Saturday, September 11, 2010

What's Black and Red and Blindly Flops Around in Circles?

Why a one-winged, headless ladybug trying to fly of course...

Like I've mentioned before, a very sick sense of humor - sorry...

This how the flying ladybugs were constructed.  First, small squares of the green batiks were sewn to three corners of the black ladybug body squares.  The seams were trimmed and blocks were pressed (you can see what a hasty pressing job I did too - check out the top block *blushing*).

Then the same process was done using one green batik square and each red/orange wing rectangle, then one wing was sewn to each body (creating the one-winged, headless ladybug).

Ladybug heads:  This is where the applique' comes in. Before I started these blocks I had gone to the local quilt shop to find out what fusible web would be best to use (since this is my first applique' project).  They recommended Lite Steam-A-Seam2 and let me tell you what - my inexperienced opinion is that this is a great product.  The fusible web is sandwiched between two layers of freezer paperish stuff.  One side peels off fairly easily and the fusible web is more stuck to the other side.  Plastic templates were made for the two different ladybug heads by tracing the shapes from the pattern onto the template plastic, and then cutting them out.

Once the templates were done, the black fabric was washed and dried to remove any sizing and then pressed.  I tested pulling back the outer freezer paperish layers to see which one peeled off easily (but didn't peel the layer off), then traced the fourty-four ladybug heads onto the other paper side that was more stuck to the fusible web.  Then the layer that easily peeled away was removed and the fusbile web side was put down onto the black fabric.  Since it is quite sticky (but can still be repositioned if necessary), it is great to work with.  Then the forty-four ladybug heads were created by cutting on the lines traced from the templates.  A rotary cutter was used for the straight sides and very sharp small scissors for the rounded edge.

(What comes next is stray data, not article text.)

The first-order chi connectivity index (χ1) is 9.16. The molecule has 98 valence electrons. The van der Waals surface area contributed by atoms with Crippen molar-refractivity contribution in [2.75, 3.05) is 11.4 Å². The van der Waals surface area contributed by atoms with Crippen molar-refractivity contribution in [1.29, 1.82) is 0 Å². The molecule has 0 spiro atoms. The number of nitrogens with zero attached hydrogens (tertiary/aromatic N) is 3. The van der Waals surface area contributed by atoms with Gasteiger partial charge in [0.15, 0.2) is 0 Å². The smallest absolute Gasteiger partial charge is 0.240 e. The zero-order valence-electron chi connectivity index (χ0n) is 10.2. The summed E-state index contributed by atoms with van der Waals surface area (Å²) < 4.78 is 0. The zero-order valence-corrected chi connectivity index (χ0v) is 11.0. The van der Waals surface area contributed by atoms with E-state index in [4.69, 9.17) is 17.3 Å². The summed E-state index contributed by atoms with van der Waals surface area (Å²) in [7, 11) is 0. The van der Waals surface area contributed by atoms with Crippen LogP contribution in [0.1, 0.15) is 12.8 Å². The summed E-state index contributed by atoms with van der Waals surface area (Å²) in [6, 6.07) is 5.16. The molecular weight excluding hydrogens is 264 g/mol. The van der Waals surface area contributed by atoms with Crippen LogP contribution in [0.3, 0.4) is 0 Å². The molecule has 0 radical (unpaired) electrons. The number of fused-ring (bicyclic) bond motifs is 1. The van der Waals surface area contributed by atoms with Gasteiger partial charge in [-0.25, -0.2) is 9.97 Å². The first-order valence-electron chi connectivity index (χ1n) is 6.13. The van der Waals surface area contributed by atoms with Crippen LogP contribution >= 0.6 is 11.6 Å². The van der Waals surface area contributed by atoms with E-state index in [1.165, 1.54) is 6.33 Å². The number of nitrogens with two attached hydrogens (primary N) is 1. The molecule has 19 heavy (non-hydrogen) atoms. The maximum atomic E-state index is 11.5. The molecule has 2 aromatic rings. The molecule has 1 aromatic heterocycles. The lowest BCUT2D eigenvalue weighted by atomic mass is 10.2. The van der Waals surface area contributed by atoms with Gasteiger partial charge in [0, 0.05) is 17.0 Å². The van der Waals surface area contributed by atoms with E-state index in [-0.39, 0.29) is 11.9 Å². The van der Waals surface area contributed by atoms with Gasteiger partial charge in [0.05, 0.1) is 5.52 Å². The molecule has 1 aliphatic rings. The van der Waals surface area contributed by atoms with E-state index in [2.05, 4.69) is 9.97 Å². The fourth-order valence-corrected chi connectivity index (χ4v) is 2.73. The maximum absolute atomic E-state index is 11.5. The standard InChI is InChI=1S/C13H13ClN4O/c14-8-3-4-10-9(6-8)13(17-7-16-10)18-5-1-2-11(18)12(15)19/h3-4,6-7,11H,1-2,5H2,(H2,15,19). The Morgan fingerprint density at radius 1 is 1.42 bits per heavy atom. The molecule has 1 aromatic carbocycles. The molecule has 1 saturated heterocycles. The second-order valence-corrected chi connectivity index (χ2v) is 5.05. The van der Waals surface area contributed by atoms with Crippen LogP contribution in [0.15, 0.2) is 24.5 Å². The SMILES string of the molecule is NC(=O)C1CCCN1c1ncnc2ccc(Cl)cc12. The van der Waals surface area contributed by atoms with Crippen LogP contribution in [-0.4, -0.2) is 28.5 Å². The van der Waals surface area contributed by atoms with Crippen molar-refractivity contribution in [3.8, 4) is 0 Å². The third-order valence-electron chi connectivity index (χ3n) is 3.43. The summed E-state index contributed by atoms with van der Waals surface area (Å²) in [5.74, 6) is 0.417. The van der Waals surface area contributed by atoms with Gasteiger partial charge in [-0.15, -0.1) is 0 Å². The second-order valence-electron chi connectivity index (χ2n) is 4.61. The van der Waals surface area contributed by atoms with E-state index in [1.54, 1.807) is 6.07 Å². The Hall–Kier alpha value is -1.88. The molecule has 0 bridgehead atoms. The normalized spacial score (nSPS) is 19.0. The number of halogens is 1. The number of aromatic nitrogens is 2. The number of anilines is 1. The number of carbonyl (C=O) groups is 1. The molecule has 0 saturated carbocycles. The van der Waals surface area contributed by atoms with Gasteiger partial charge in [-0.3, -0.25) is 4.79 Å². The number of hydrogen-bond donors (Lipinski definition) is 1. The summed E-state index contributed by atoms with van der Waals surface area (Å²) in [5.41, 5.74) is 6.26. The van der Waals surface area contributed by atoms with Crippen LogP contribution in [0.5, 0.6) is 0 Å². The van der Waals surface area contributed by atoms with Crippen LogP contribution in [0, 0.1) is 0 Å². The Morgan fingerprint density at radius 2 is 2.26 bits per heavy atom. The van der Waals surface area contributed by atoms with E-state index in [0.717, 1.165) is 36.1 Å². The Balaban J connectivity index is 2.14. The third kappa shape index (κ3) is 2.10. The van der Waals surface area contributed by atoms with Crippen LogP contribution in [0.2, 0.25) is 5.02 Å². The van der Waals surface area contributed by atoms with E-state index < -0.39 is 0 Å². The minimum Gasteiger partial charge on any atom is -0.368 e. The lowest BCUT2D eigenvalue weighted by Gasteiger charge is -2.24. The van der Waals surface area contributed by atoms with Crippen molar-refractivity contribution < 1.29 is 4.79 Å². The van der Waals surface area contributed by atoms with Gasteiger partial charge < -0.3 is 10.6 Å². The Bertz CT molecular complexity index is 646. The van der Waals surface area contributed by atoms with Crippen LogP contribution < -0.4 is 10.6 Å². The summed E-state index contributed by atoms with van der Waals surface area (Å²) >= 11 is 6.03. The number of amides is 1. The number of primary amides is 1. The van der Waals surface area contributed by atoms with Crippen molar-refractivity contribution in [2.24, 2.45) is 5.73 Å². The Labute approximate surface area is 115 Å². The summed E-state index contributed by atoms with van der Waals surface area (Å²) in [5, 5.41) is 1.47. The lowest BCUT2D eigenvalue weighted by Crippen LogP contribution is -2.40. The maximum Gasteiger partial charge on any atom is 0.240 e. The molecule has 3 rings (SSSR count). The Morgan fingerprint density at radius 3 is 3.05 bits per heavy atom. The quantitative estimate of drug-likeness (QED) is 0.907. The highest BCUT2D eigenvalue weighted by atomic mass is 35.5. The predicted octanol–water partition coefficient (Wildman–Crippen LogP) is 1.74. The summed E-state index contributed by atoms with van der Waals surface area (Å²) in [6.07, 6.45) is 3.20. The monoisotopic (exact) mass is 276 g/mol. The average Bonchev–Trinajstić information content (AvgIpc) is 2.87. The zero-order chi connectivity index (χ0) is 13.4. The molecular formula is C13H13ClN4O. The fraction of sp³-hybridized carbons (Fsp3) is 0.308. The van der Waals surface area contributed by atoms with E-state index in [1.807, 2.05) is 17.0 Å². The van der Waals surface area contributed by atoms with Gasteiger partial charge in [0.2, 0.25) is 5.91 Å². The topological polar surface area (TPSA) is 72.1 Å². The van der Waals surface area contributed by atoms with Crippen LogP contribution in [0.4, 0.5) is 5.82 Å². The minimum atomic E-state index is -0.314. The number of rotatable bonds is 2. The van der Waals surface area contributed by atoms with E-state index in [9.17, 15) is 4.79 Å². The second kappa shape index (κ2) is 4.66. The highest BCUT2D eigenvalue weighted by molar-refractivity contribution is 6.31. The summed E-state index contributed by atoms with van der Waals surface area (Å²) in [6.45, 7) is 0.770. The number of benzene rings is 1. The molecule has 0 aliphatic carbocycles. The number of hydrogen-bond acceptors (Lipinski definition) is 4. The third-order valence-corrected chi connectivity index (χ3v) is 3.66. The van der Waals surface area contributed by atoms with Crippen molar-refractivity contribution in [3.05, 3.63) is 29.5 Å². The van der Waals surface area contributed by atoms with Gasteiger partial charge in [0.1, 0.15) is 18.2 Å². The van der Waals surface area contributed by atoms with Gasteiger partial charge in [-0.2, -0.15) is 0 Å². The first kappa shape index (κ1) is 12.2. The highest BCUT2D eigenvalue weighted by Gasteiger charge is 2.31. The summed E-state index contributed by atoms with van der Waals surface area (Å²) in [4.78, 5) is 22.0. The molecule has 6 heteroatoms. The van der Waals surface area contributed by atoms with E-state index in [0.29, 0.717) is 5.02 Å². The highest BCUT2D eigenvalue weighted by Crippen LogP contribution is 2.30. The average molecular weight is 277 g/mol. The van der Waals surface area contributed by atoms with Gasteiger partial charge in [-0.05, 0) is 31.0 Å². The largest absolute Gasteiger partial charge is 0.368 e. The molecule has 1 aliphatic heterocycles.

The heads were then placed fusible web side down on the green batik after peeling the paper off .  They were pressed according to the fusible web instructions.  I was a bit worried about the web fusing to batiks that had not been washed because there often is some waxy residue on them, but this stuff worked like a charm. 

So, I ran around the curved edge of ladybug heads with an open overlock machine stitch.  Then the blocks were assembled by sewing the heads to the left over wing blocks, and then joining them to the other side of the one-winged, headless ladybug blocks.  Unfortunately, the instructions tell you to sew the blocks together with the seams pressed in directions that are impossible to achieve.  Don't you just love it when you get to the instructions to assemble the LAST blocks and the instructions suck?  I am so aggravated because I'm going to have to clip the seams in half of the blocks in order to assemble them with the seams in the proper position.  I laid the blocks out on my bed just to get a peek though...

Okay - so crappy instructions aside, I like it :)


  1. Sounds like a lot of work, but well worth it.

  2. EEK!!!!!!!! I LOVE IT! This is going to be WELL worth the work - crappy instructions or not! Mary this is just gorgeous. I'm loving the fabrics you've used.
    I've never tried Steam A Seam, in all the years I've been doing applique I've only tried Heat N'Bond. I'm going to have to get some!